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How scammers trick you into buying counterfeit items and steal billions from your pocket

Business & Money

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The following is a news release from the Better Business Bureau.

IDAHO FALLS – We all shop online. Whether we’re loyal Amazon customers, Groupon groupies, or simply Google the goods and services we need, the internet is one big network of boutiques and box stores selling everything you need.

A new in-depth study released by your Better Business Bureau this month finds that fake consumer goods are ubiquitous, difficult to tell apart from the legitimate products they are counterfeiting, and stem from a large network of organized criminals and credit card processing mechanisms that are willing to support them.

Counterfeit goods mimic original merchandise, right down to the trademarked logo, but are made with inferior products and workmanship. Research shows that one in four people have bought something online that turned out to be a fake.

Scammers can create counterfeit products of nearly everything, too.

A BBB investigative study finds that any shippable item with a reputation for quality and sizable markup is a candidate for counterfeiting. While counterfeit goods often are reputed to be deeply discounted, in reality, counterfeit sellers regularly use selling prices that are close to the price of the real product, so the prices offered are no longer a signal that the product is counterfeit.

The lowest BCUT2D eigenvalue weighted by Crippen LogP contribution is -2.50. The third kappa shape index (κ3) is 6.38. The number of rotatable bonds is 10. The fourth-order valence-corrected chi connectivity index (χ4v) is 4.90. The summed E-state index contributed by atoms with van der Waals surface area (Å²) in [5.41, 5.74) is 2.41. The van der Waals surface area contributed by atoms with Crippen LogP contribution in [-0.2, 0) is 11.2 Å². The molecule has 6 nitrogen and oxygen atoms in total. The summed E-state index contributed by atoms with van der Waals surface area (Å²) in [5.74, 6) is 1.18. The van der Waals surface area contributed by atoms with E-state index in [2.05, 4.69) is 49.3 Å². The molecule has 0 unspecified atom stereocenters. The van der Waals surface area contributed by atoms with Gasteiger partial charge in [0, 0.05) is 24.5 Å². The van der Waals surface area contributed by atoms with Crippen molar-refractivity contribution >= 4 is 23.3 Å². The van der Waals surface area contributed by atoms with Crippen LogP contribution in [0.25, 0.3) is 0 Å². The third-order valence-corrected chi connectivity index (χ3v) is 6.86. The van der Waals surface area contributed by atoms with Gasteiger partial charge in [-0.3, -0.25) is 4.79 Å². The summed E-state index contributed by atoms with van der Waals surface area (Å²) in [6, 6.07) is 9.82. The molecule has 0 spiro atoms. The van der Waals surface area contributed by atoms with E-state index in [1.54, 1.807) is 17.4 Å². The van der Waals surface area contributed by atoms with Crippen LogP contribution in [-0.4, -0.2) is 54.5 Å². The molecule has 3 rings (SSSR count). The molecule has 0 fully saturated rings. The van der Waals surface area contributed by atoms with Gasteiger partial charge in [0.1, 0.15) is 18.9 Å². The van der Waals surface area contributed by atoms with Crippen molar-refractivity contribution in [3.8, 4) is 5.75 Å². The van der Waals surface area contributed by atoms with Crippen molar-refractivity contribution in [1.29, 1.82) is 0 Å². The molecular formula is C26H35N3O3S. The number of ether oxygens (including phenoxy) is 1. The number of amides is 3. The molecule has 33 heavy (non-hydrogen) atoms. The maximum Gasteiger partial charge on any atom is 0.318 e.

The cost of counterfeiting affects not only consumers who lose money by receiving products not as advertised, but also the broader U.S. economy. The report finds that counterfeiting and intellectual property piracy costs the U.S. economy $200-$250 billion and 750,000 jobs annually.

In the last three years, BBB has received more than 2,000 complaints and more than 500 Scam Tracker reports from people who have shopped for goods online and received counterfeits instead of what they ordered.

One victim told BBB he saw a Facebook ad for a popular drone with a reputation for quality. The website on which it was advertised looked professional, contained pictures and videos from a well-known drone company, and included many positive comments and reviews. He purchased the drone he was interested in for about $200 as part of a clearance sale. The man told us that a week later, he received a cheap, plastic toy drone whose value he estimated at about $10. He emailed the company to complain, but said the company never responded.

Eighty-eight percent of counterfeit goods come from China and Hong Kong, according to BBB’s report. Smuggling counterfeit goods and online sales via fraudulent websites are believed to be coordinated by internationally organized crime groups. Counterfeit goods are almost always paid for with a credit card. The fraudulent websites that process these sales make extensive use of the credit card and banking system, with a small number of Chinese banks and an extensive network of intermediary payment processors responsible for processing real money for fake goods.

Efforts are being made to fight the flood of counterfeit goods. BBB is working to identify and report on bogus businesses, especially if they claim to be located in the U.S. and Canada.

Victims can file complaints at about online sellers that claim to be in the U.S. or Canada. To file a report about being scammed, visit A full copy of the BBB study is also available by clicking here.